Only had time to very quickly look at this paper. But here is a quick question.

One of the puzzles mentioned in the introduction is that thinking of a $k$-fold monoidal $r$-catgory as a $(k+r)$-category with all $(i \leq k)$-morphisms trivial runs us into the problem that the former gadget seems to want to live in a $(r+1)$-category, while the latter lives in an $(k+r+1)$-category.

But maybe this is rather telling us that our expectation about the home of $k$-fold monoidal $r$-categories is wrong?

The reason I am saying this is that only recently I had a long discussion with somebody which crucially involved the 2-category whose

- objects are groups

- morphisms are group homomorphisms

- 2-morphisms are “intertwiners” of these, namely precisely those 2-morphisms which we obtain by thinking of the groups as 1-object categories and of their morphisms as fucntors.

The application we were talking about crucially demanded to take this 2-category serious. I noticed that it took me a while to make the structure of this 2-category transparent to my discussion partner. And I thought by myself that we should all better get used to thinking of groups as 1-object groupoids generally.

Precisely the same issue, in its analogous incranation, plays a crucial role in the entire field of von Neumann algebras. There it is very important to consider 2-categories (even though these are not always identified as such) whose objects are algebras, whose morphisms are algebra homomorphisms and whose 2-morphisms are intertwiners. In other words, to regard algebras as 1-object Vect-enriched categories.

In a couple of introductory talks to von Neumann algebra theory that I heard recently on this subject lots of time was spent with explaining what these intertwiners are and how their horizontal and vertical compositon works.

To the uninitiated eyes, the entire construction here is bound to look intricate and ad hoc. But it all comes down to a triviality once we seriously think of algebras as 1-object categories: these intertwiners are precisely natural transformations, henece 2-morphisms in Cat. That explains everything that is ever done with them.

So, my question is this: maybe it is “evil” (in the sense John Baez uses this word) to regard $k$-fold monoidal $r$-categories as anything else than $k$-tuply stabilized $(k+r)$-categories. Maybe we should not try to do that in the first place. A couple of applications do suggest so.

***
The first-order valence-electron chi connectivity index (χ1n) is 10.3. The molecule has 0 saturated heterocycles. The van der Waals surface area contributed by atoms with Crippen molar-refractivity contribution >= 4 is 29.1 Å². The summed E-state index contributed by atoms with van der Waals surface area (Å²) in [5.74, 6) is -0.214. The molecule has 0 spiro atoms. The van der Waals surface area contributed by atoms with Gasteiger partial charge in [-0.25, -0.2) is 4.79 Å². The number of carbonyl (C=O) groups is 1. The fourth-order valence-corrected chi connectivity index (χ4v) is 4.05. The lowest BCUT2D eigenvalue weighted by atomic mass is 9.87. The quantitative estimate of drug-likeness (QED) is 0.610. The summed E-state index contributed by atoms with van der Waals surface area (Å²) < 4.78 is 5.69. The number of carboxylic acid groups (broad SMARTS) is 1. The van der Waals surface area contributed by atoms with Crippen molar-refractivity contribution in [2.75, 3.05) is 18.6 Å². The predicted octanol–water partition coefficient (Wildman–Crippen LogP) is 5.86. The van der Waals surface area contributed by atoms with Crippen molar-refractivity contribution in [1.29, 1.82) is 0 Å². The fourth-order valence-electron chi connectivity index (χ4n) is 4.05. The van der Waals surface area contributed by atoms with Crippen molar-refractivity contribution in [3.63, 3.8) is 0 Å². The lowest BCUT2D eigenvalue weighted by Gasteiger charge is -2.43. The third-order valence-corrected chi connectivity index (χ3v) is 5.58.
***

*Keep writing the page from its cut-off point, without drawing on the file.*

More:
(By the way: Bruce once had a remark/question on precisely this issue here: Algebras as 2-Categories and its Effect on Algebraic Geometry).

## Re: Degeneracy

Only had time to very quickly look at this paper. But here is a quick question.

One of the puzzles mentioned in the introduction is that thinking of a $k$-fold monoidal $r$-catgory as a $(k+r)$-category with all $(i \leq k)$-morphisms trivial runs us into the problem that the former gadget seems to want to live in a $(r+1)$-category, while the latter lives in an $(k+r+1)$-category.

But maybe this is rather telling us that our expectation about the home of $k$-fold monoidal $r$-categories is wrong?

The reason I am saying this is that only recently I had a long discussion with somebody which crucially involved the 2-category whose

- objects are groups

- morphisms are group homomorphisms

- 2-morphisms are “intertwiners” of these, namely precisely those 2-morphisms which we obtain by thinking of the groups as 1-object categories and of their morphisms as fucntors.

The application we were talking about crucially demanded to take this 2-category serious. I noticed that it took me a while to make the structure of this 2-category transparent to my discussion partner. And I thought by myself that we should all better get used to thinking of groups as 1-object groupoids generally.

Precisely the same issue, in its analogous incranation, plays a crucial role in the entire field of von Neumann algebras. There it is very important to consider 2-categories (even though these are not always identified as such) whose objects are algebras, whose morphisms are algebra homomorphisms and whose 2-morphisms are intertwiners. In other words, to regard algebras as 1-object Vect-enriched categories.

In a couple of introductory talks to von Neumann algebra theory that I heard recently on this subject lots of time was spent with explaining what these intertwiners are and how their horizontal and vertical compositon works.

To the uninitiated eyes, the entire construction here is bound to look intricate and ad hoc. But it all comes down to a triviality once we seriously think of algebras as 1-object categories: these intertwiners are precisely natural transformations, henece 2-morphisms in Cat. That explains everything that is ever done with them.

So, my question is this: maybe it is “evil” (in the sense John Baez uses this word) to regard $k$-fold monoidal $r$-categories as anything else than $k$-tuply stabilized $(k+r)$-categories. Maybe we should not try to do that in the first place. A couple of applications do suggest so.

(By the way: Bruce once had a remark/question on precisely this issue here: Algebras as 2-Categories and its Effect on Algebraic Geometry).